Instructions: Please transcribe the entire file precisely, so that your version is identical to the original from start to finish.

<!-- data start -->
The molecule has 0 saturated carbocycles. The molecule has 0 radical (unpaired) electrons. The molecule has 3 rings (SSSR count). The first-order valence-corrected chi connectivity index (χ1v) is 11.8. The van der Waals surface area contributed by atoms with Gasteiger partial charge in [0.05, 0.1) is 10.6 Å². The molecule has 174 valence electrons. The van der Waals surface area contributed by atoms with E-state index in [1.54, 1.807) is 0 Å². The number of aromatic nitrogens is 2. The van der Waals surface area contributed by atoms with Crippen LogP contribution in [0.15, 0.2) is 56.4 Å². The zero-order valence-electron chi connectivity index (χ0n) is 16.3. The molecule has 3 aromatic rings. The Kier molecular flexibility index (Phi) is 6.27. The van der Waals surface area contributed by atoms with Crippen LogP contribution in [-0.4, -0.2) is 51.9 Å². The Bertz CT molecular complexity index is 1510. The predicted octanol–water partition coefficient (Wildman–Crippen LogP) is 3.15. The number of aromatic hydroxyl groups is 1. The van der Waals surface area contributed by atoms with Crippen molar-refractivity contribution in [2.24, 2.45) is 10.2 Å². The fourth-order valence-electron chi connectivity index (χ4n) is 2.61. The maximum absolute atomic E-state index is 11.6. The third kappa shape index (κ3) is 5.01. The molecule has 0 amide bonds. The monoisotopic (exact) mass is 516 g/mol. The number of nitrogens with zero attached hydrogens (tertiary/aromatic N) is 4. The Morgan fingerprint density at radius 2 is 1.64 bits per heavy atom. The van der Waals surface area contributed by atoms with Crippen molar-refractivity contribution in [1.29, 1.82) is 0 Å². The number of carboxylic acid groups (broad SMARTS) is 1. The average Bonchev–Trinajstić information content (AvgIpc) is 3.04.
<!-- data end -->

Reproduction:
The molecule has 0 saturated carbocycles. The molecule has 0 radical (unpaired) electrons. The molecule has 3 rings (SSSR count). The first-order valence-corrected chi connectivity index (χ1v) is 11.8. The van der Waals surface area contributed by atoms with Gasteiger partial charge in [0.05, 0.1) is 10.6 Å². The molecule has 174 valence electrons. The van der Waals surface area contributed by atoms with E-state index in [1.54, 1.807) is 0 Å². The number of aromatic nitrogens is 2. The van der Waals surface area contributed by atoms with Crippen LogP contribution in [0.15, 0.2) is 56.4 Å². The zero-order valence-electron chi connectivity index (χ0n) is 16.3. The molecule has 3 aromatic rings. The Kier molecular flexibility index (Phi) is 6.27. The van der Waals surface area contributed by atoms with Crippen LogP contribution in [-0.4, -0.2) is 51.9 Å². The Bertz CT molecular complexity index is 1510. The predicted octanol–water partition coefficient (Wildman–Crippen LogP) is 3.15. The number of aromatic hydroxyl groups is 1. The van der Waals surface area contributed by atoms with Crippen molar-refractivity contribution in [2.24, 2.45) is 10.2 Å². The fourth-order valence-electron chi connectivity index (χ4n) is 2.61. The maximum absolute atomic E-state index is 11.6. The third kappa shape index (κ3) is 5.01. The molecule has 0 amide bonds. The monoisotopic (exact) mass is 516 g/mol. The number of nitrogens with zero attached hydrogens (tertiary/aromatic N) is 4. The Morgan fingerprint density at radius 2 is 1.64 bits per heavy atom. The van der Waals surface area contributed by atoms with Crippen molar-refractivity contribution in [1.29, 1.82) is 0 Å². The number of carboxylic acid groups (broad SMARTS) is 1. The average Bonchev–Trinajstić information content (AvgIpc) is 3.04.